Mohammad al-Daif: The “Phantom” Hamas Leader

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Gunmen from the Ezzedine al-Qassam Brigades, the armed wing of Hamas, line up outside the house of their late leader Ahmed Jaabari, after mourners finished visiting his family to pay their condolences in Gaza City on 22 November 2012. (Photo: Marco Longari)

Published Friday, November 23, 2012

Mohammad al-Daif, general commander of Hamas’ military wing, the Izzedin al-Qassam Brigades, has been conducting special operations against Israel since the 1980s, despite numerous attempts to capture or assassinate him.

This week, he made a rare appearance on Hamas’ al-Aqsa satellite channel to announce the beginning of the “purge” of al-Aqsa Mosque. He warned Israel that he will “make the occupation pay dearly if it decides on a ground incursion into the Gaza Strip.”

“Operation Stones of Shale” – Hamas’ name for its counteroffensive against Israel – was the result of sustained preparations, effort, training, and rocket production following the Israeli-dubbed Operation Cast Lead in 2008, according to Daif.

Daif, whose real name is Mohammad Diab Ibrahim al-Masri but also goes by Abu Khaled, is well-known to the Israelis.

He was the principal leader of numerous resistance operations against the Israeli occupation, including the ones in retaliation for the martyrdom of Hamas weapons expert Yehya Ayash, which killed more than 50 Israelis in the beginning of 1996.

The Phantom

Daif works in the shadows and has always been careful in his movements. His inner circle is very small. They call him the “phantom,” because he leaves his mark in resistance operations without being seen.

He chooses which comrade to contact and refuses to use modern communications equipment.

Daif first joined the Muslim Brotherhood in Gaza, which later became Hamas, while studying science at the Islamic University of Gaza.

He served as a field commander until he was captured by Israeli occupation forces in 1989. He spent 16 months in Israeli prisons for being part of the Qassam Brigades, established by martyred Sheikh Salah Shehadeh.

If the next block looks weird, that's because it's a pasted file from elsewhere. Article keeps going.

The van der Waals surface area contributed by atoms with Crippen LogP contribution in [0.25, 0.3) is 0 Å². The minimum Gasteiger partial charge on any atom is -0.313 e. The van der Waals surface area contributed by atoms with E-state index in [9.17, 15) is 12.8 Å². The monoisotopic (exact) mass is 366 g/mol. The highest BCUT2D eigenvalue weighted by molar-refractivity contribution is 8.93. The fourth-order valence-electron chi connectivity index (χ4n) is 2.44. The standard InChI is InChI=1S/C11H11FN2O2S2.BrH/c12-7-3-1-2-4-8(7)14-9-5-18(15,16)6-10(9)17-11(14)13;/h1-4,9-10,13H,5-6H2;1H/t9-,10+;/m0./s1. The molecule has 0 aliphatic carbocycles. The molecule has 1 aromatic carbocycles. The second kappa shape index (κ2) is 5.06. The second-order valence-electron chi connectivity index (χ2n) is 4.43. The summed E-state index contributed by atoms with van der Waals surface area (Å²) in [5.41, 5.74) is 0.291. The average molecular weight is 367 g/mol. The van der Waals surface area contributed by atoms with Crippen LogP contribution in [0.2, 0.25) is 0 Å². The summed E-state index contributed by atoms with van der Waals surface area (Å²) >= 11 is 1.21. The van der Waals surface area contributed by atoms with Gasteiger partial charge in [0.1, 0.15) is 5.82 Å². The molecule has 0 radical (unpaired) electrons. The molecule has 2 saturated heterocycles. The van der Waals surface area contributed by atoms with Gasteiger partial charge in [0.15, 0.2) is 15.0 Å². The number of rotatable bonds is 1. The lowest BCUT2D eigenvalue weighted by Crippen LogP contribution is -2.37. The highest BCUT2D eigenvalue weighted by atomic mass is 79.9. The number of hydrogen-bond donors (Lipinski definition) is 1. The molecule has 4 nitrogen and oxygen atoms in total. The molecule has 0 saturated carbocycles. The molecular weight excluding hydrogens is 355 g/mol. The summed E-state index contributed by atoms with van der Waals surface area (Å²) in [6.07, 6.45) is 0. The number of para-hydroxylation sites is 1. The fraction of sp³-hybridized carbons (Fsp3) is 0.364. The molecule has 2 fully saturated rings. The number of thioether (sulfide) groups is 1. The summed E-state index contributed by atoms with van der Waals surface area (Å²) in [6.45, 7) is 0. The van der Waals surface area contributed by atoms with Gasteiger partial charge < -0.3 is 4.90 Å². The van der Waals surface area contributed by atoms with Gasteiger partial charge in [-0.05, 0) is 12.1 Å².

When he was released from prison, the Brigades were beginning to take on the shape of a military. Along with the martyr Yasser al-Namrouti and Ibrahim Wadi, Daif was one of its main leaders.

His leading role in the Brigades became evident following the martyrdom of Brigades commander Imad Akel in 1993.

Daif supervised the operation which led to the capture of Israeli soldier Nachshon Wachsman in 1994, in addition to the series of suicide operations in retaliation for the killing of Ayash in 1996. By the end of July 2000 and the eruption of the second Intifada, he led several Brigades operations, killing hundreds of Israelis.

Daif survived five assassination attempts. There are rumors that he lost his eye in one and was paralyzed in another.

He was considered such a threat to Israel that it made him part of its deal with the Palestinian National Authority (PNA), demanding the authority arrest him in exchange for taking control of security in three villages in the area of occupied Jerusalem.

Between 1995 and the end of 2000, the PNA’s security forces began chasing after the Hamas cadre, but Daif categorically rejected confrontation and surrendered calmly to the Palestinian Preventive Security Service (PSS).

Despite his arrest by the PNA in the beginning of May 2000, Daif managed to escape during the second Intifada.

In a 2005 interview, Daif described Hamas’ experiments in weapons manufacturing.

“The first attempt to develop a weapon was at the end of 1991, to create a replica of a Star model pistol, but it was not successful,” he said.

In 1994, Abu Bilal al-Ghoul joined the project, bringing with him his own weapons expertise. One year later, they were joined by Ayash and the trio began developing an arsenal for the Qassam Brigades.

They manufactured bombs, several types of explosives, and developed al-Qassam and al-Battar rockets.

The Artist

Daif was born in 1965 in Khan Younis, but his family is from al-Qubaiya, a Palestinian village occupied in 1948. Although his family was poor and Daif was forced to work from an early age, he did not neglect his studies.

Those who know him personally describe him as kind, humane, and always ready to help. Many attribute this to his religiosity. He went to the mosque regularly, later becoming a prominent preacher in the West Bank.

Sources close to Daif also say it is difficult to see him as a formidable military commander who can shake the foundations of the strongest country in the region and terrorize its soldiers.

Daif gives the impression of a soft-mannered and bashful young man, but still mischievous with a sense of humor. He is simple, calm and controlled, and tends to be introspective and very patient.

In addition to his military career, Daif was also involved in establishing the first Islamic theater troupe, al-Aaedoun, or The Returnees.

He was best known for his character Abu Khaled whom he portrayed in a play called “The Clown.” The play was set in the period of transition between the Umayyad and Abbasid caliphates, around mid-8th century AD.


This article is an edited translation from the Arabic Edition.


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